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Nobel panelists defend award to Obama

Four of the five Norwegian committee members speak out on an award they say was merited and unanimous. One notes the president's seeming unhappiness; another calls critics of the choice patronizing.

October 14, 2009|Associated Press

OSLO — One judge noted with surprise that President Obama "didn't look particularly happy" about being awarded the Nobel Peace Prize. Another marveled over how critics could be so patronizing.

Four of the Nobel jury's five judges spoke Tuesday about a selection they said was both merited and unanimous.

Some say a Nobel is too much too soon in Obama's young presidency.

"We simply disagree. . . . He got the prize for what he has done," said committee Chairman Thorbjorn Jagland. He singled out Obama's efforts to heal the divide between the West and the Muslim world and scale down a Bush-era proposal for a missile shield in Europe.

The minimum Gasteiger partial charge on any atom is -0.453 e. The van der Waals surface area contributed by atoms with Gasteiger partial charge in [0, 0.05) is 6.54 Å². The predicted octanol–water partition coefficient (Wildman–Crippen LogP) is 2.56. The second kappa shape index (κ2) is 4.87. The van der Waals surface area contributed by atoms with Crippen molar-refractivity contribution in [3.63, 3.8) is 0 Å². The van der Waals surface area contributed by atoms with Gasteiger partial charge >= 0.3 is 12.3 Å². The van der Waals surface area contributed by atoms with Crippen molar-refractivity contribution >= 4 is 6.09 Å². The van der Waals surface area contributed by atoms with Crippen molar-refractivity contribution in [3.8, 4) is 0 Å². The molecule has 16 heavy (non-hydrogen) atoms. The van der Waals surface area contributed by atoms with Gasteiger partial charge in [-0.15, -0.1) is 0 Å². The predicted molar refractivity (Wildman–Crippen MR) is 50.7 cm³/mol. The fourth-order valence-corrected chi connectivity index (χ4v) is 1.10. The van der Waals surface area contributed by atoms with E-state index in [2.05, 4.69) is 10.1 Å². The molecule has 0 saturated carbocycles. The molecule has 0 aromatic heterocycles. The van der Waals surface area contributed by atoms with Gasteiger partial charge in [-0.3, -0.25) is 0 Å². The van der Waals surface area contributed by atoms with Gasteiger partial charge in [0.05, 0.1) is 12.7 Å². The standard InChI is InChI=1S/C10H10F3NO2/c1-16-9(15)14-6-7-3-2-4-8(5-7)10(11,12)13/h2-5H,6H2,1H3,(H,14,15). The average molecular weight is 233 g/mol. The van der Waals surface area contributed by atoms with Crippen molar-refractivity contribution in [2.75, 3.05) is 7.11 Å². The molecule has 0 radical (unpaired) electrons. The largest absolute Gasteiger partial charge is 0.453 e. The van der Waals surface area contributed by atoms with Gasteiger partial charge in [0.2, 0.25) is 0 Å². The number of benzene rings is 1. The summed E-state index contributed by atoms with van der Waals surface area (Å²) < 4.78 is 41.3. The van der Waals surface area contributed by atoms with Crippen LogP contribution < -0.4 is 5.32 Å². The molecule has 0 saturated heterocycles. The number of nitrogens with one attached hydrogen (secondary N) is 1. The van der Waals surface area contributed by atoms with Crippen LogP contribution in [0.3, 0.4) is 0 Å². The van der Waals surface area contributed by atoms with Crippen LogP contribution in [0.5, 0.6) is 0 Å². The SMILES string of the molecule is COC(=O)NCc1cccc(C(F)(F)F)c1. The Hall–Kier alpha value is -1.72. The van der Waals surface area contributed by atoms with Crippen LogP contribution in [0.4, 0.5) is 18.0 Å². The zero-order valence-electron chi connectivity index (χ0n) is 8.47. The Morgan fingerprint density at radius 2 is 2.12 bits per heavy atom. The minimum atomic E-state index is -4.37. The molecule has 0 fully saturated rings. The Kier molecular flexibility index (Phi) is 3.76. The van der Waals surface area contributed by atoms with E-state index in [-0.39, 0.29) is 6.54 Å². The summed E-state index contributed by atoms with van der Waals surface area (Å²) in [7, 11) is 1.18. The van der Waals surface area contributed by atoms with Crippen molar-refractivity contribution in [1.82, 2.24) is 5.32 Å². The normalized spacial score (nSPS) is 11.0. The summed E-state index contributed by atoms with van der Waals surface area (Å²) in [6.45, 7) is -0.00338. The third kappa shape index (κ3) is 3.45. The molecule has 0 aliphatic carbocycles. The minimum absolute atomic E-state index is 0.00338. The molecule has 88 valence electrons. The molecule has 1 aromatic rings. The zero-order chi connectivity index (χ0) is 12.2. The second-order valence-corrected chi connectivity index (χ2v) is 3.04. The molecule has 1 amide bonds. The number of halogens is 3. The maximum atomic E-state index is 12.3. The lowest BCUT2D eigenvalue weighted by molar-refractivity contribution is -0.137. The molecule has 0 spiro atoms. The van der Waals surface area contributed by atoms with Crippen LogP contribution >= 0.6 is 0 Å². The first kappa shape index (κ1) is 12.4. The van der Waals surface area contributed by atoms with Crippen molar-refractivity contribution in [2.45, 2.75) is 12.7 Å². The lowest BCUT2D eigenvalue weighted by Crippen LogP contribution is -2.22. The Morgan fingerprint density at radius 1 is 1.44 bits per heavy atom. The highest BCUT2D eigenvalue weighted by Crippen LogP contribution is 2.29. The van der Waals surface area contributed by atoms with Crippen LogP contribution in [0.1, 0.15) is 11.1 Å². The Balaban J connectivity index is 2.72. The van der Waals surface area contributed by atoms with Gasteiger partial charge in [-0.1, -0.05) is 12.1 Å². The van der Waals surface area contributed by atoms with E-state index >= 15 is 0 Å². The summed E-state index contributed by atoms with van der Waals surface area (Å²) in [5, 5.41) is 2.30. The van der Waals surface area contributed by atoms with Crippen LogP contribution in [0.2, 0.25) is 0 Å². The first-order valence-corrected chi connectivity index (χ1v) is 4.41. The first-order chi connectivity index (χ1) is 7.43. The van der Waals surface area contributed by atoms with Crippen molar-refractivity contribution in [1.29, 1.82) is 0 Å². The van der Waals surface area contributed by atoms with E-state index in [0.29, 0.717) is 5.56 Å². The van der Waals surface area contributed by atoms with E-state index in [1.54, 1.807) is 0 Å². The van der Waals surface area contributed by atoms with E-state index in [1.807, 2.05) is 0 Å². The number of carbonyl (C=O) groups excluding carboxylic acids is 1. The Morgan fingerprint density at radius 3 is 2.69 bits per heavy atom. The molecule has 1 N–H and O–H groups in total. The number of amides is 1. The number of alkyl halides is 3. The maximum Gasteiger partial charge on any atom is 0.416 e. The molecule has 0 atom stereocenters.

For nine-year Nobel committee veteran Inger-Marie Ytterhorn, Obama's demeanor when he acknowledged the award spoke volumes. "I looked at his face when he was on TV and confirmed that he would receive the prize and would come to Norway, and he didn't look particularly happy," she said.

She said that there was a risk the prize might backfire, raising expectations and giving ammunition to his critics.

Jagland said the committee followed the guidelines set forth by Alfred Nobel, who established the prize.

"Alfred Nobel wrote that the prize should go to the person who has contributed most to the development of peace in the previous year," Jagland said. "Who has done more for that than Barack Obama?"

Aagot Valle, a left-wing Norwegian politician, dismissed suggestions that Obama was undeserving.

"Don't you think that comments like that patronize Obama? Where do these people come from?" Valle said.

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